### 5.3 Current of Electricity

In this section we'll discuss the notion of electricity.

The electric current is the rate of flow charged particles. It's SI unit is ampere(A).
$$I=\frac{Q}{t}$$
where,$I=$ Current, in $'A'$
$Q=$ total charge passing a point, in $'C'$
$t=$ time for charge to flow across the point, in $'s'$

From this definition, we can also find the expressions in different forms for a current in the wire in terms of individual charges. We can almost approximately visualize the flowing electrons in the wire as the figure below,

Then the expression for the current in the wire is given by,$$I=nqv$$
where,
$I=$ Current, in $'A'$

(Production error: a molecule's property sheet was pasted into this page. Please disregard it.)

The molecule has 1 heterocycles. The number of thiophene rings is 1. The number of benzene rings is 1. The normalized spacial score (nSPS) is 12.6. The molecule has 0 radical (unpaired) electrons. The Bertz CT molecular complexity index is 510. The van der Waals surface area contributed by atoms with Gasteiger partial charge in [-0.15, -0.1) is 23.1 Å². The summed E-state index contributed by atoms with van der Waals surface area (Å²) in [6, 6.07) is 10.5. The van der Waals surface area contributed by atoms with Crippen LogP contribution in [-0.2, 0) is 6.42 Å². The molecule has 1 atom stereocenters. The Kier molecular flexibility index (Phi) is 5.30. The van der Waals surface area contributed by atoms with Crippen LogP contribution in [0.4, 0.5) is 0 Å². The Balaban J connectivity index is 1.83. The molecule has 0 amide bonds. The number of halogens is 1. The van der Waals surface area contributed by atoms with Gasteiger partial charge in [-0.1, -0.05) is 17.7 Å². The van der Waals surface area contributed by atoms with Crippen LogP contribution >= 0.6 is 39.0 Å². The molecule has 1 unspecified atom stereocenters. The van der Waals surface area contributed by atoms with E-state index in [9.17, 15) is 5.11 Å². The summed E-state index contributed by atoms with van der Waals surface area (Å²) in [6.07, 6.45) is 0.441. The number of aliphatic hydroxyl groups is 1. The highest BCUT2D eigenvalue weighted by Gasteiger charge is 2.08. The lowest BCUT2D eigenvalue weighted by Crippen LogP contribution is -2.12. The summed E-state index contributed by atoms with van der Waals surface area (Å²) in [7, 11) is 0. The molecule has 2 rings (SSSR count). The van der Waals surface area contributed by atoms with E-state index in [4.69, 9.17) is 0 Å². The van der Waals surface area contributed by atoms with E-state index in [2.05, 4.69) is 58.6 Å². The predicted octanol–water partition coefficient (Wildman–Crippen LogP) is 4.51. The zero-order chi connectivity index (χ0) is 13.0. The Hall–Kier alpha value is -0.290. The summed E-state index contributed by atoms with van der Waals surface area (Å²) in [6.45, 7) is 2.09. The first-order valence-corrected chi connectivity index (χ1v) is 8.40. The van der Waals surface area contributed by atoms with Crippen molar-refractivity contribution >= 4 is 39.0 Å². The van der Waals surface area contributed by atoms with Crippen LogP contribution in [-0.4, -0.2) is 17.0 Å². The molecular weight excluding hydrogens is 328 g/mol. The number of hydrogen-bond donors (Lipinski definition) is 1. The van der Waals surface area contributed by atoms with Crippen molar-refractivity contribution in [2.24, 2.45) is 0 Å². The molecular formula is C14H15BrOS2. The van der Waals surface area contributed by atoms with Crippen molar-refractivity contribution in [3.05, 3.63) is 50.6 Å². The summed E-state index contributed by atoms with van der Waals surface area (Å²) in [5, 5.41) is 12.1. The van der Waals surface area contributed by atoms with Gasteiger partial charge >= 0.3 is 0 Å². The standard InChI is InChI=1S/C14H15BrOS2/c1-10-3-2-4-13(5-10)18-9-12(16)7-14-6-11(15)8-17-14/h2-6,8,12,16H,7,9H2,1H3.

$q=$ charge of individual electrons, in $'C'$
$v=$ drift velocity of the electrons, in '$ms^{-1}$'
$n=$ Charge density (charge per unit length), in '$Cm^{-1}$'

Convention on the flow of the current

The case we are interested(in particular the flow of charge in metal) has the direction of current flow from negative terminal to the positive terminal, i.e. (negative charge flow). However, due to historical reasons, the convention of the the current is taken to be the flow of the positive charge(i.e. from Positive terminal to the Negative terminal). The direction of convention is as shown in the diagram below,

Here's an introduction to current,